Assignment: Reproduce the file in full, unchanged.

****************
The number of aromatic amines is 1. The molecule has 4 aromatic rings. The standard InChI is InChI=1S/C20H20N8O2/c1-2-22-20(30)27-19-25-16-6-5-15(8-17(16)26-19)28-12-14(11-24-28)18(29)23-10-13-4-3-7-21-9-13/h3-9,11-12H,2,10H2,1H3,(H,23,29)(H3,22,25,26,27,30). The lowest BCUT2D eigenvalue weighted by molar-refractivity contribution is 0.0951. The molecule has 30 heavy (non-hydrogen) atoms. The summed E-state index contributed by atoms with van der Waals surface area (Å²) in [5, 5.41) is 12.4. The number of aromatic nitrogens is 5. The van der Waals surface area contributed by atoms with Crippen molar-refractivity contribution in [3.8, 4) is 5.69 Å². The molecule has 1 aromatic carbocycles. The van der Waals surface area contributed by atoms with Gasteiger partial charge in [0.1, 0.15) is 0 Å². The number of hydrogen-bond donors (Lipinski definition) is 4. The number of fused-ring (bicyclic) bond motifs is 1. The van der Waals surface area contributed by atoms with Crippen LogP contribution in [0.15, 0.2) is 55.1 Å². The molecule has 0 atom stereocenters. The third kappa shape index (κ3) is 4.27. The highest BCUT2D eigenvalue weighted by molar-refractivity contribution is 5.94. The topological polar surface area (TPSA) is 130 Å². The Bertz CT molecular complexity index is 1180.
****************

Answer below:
The number of aromatic amines is 1. The molecule has 4 aromatic rings. The standard InChI is InChI=1S/C20H20N8O2/c1-2-22-20(30)27-19-25-16-6-5-15(8-17(16)26-19)28-12-14(11-24-28)18(29)23-10-13-4-3-7-21-9-13/h3-9,11-12H,2,10H2,1H3,(H,23,29)(H3,22,25,26,27,30). The lowest BCUT2D eigenvalue weighted by molar-refractivity contribution is 0.0951. The molecule has 30 heavy (non-hydrogen) atoms. The summed E-state index contributed by atoms with van der Waals surface area (Å²) in [5, 5.41) is 12.4. The number of aromatic nitrogens is 5. The van der Waals surface area contributed by atoms with Crippen molar-refractivity contribution in [3.8, 4) is 5.69 Å². The molecule has 1 aromatic carbocycles. The van der Waals surface area contributed by atoms with Gasteiger partial charge in [0.1, 0.15) is 0 Å². The number of hydrogen-bond donors (Lipinski definition) is 4. The number of fused-ring (bicyclic) bond motifs is 1. The van der Waals surface area contributed by atoms with Crippen LogP contribution in [0.15, 0.2) is 55.1 Å². The molecule has 0 atom stereocenters. The third kappa shape index (κ3) is 4.27. The highest BCUT2D eigenvalue weighted by molar-refractivity contribution is 5.94. The topological polar surface area (TPSA) is 130 Å². The Bertz CT molecular complexity index is 1180.